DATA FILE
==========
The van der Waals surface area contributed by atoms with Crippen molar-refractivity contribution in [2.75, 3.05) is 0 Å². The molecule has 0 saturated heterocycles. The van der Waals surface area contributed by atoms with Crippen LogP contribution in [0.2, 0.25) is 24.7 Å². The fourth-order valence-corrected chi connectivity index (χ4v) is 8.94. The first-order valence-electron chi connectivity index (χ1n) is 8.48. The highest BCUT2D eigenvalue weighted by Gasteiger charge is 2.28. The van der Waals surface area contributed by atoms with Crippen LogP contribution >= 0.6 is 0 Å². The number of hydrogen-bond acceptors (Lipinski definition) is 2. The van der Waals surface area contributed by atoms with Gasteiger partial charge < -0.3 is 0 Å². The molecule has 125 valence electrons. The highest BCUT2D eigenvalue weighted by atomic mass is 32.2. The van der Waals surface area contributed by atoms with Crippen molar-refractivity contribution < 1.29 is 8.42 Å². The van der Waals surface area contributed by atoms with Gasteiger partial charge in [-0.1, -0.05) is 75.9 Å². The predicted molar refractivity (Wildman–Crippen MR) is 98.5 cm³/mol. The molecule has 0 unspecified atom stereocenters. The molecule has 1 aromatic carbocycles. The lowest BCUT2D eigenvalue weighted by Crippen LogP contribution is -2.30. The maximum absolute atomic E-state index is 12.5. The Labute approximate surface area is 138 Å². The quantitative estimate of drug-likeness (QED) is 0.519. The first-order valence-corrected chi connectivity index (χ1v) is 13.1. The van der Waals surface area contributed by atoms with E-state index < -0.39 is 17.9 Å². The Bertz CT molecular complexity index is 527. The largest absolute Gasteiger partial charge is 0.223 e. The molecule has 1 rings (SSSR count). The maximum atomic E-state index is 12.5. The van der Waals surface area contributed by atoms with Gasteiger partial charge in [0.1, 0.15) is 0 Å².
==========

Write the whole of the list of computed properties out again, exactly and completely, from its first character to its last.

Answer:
The van der Waals surface area contributed by atoms with Crippen molar-refractivity contribution in [2.75, 3.05) is 0 Å². The molecule has 0 saturated heterocycles. The van der Waals surface area contributed by atoms with Crippen LogP contribution in [0.2, 0.25) is 24.7 Å². The fourth-order valence-corrected chi connectivity index (χ4v) is 8.94. The first-order valence-electron chi connectivity index (χ1n) is 8.48. The highest BCUT2D eigenvalue weighted by Gasteiger charge is 2.28. The van der Waals surface area contributed by atoms with Crippen LogP contribution >= 0.6 is 0 Å². The number of hydrogen-bond acceptors (Lipinski definition) is 2. The van der Waals surface area contributed by atoms with Gasteiger partial charge < -0.3 is 0 Å². The molecule has 125 valence electrons. The highest BCUT2D eigenvalue weighted by atomic mass is 32.2. The van der Waals surface area contributed by atoms with Crippen molar-refractivity contribution < 1.29 is 8.42 Å². The van der Waals surface area contributed by atoms with Gasteiger partial charge in [-0.1, -0.05) is 75.9 Å². The predicted molar refractivity (Wildman–Crippen MR) is 98.5 cm³/mol. The molecule has 0 unspecified atom stereocenters. The molecule has 1 aromatic carbocycles. The lowest BCUT2D eigenvalue weighted by Crippen LogP contribution is -2.30. The maximum absolute atomic E-state index is 12.5. The Labute approximate surface area is 138 Å². The quantitative estimate of drug-likeness (QED) is 0.519. The first-order valence-corrected chi connectivity index (χ1v) is 13.1. The van der Waals surface area contributed by atoms with E-state index < -0.39 is 17.9 Å². The Bertz CT molecular complexity index is 527. The largest absolute Gasteiger partial charge is 0.223 e. The molecule has 1 rings (SSSR count). The maximum atomic E-state index is 12.5. The van der Waals surface area contributed by atoms with Gasteiger partial charge in [0.1, 0.15) is 0 Å².